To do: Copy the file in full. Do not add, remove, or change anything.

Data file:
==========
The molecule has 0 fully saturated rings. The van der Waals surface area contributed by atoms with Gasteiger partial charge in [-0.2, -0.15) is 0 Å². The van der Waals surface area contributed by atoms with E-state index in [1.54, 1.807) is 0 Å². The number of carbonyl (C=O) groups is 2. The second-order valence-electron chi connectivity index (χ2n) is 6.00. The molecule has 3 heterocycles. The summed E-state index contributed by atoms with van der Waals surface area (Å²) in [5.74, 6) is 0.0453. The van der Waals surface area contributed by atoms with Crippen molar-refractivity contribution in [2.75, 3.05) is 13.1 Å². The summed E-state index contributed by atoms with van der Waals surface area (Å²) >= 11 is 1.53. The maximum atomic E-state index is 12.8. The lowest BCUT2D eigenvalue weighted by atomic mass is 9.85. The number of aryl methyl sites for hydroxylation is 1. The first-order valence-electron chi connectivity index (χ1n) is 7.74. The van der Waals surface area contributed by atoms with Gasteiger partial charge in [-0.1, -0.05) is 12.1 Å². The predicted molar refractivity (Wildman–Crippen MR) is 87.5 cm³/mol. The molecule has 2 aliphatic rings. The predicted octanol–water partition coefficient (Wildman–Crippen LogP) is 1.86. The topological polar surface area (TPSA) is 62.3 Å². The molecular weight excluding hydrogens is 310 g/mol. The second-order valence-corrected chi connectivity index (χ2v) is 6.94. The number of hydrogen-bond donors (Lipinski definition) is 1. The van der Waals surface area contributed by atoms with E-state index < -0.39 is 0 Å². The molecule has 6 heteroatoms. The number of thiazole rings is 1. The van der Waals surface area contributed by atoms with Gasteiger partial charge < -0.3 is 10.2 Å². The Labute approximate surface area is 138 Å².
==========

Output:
The molecule has 0 fully saturated rings. The van der Waals surface area contributed by atoms with Gasteiger partial charge in [-0.2, -0.15) is 0 Å². The van der Waals surface area contributed by atoms with E-state index in [1.54, 1.807) is 0 Å². The number of carbonyl (C=O) groups is 2. The second-order valence-electron chi connectivity index (χ2n) is 6.00. The molecule has 3 heterocycles. The summed E-state index contributed by atoms with van der Waals surface area (Å²) in [5.74, 6) is 0.0453. The van der Waals surface area contributed by atoms with Crippen molar-refractivity contribution in [2.75, 3.05) is 13.1 Å². The summed E-state index contributed by atoms with van der Waals surface area (Å²) >= 11 is 1.53. The maximum atomic E-state index is 12.8. The lowest BCUT2D eigenvalue weighted by atomic mass is 9.85. The number of aryl methyl sites for hydroxylation is 1. The first-order valence-electron chi connectivity index (χ1n) is 7.74. The van der Waals surface area contributed by atoms with Gasteiger partial charge in [-0.1, -0.05) is 12.1 Å². The predicted molar refractivity (Wildman–Crippen MR) is 87.5 cm³/mol. The molecule has 2 aliphatic rings. The predicted octanol–water partition coefficient (Wildman–Crippen LogP) is 1.86. The topological polar surface area (TPSA) is 62.3 Å². The molecular weight excluding hydrogens is 310 g/mol. The second-order valence-corrected chi connectivity index (χ2v) is 6.94. The number of hydrogen-bond donors (Lipinski definition) is 1. The van der Waals surface area contributed by atoms with E-state index < -0.39 is 0 Å². The molecule has 6 heteroatoms. The number of thiazole rings is 1. The van der Waals surface area contributed by atoms with Gasteiger partial charge < -0.3 is 10.2 Å². The Labute approximate surface area is 138 Å².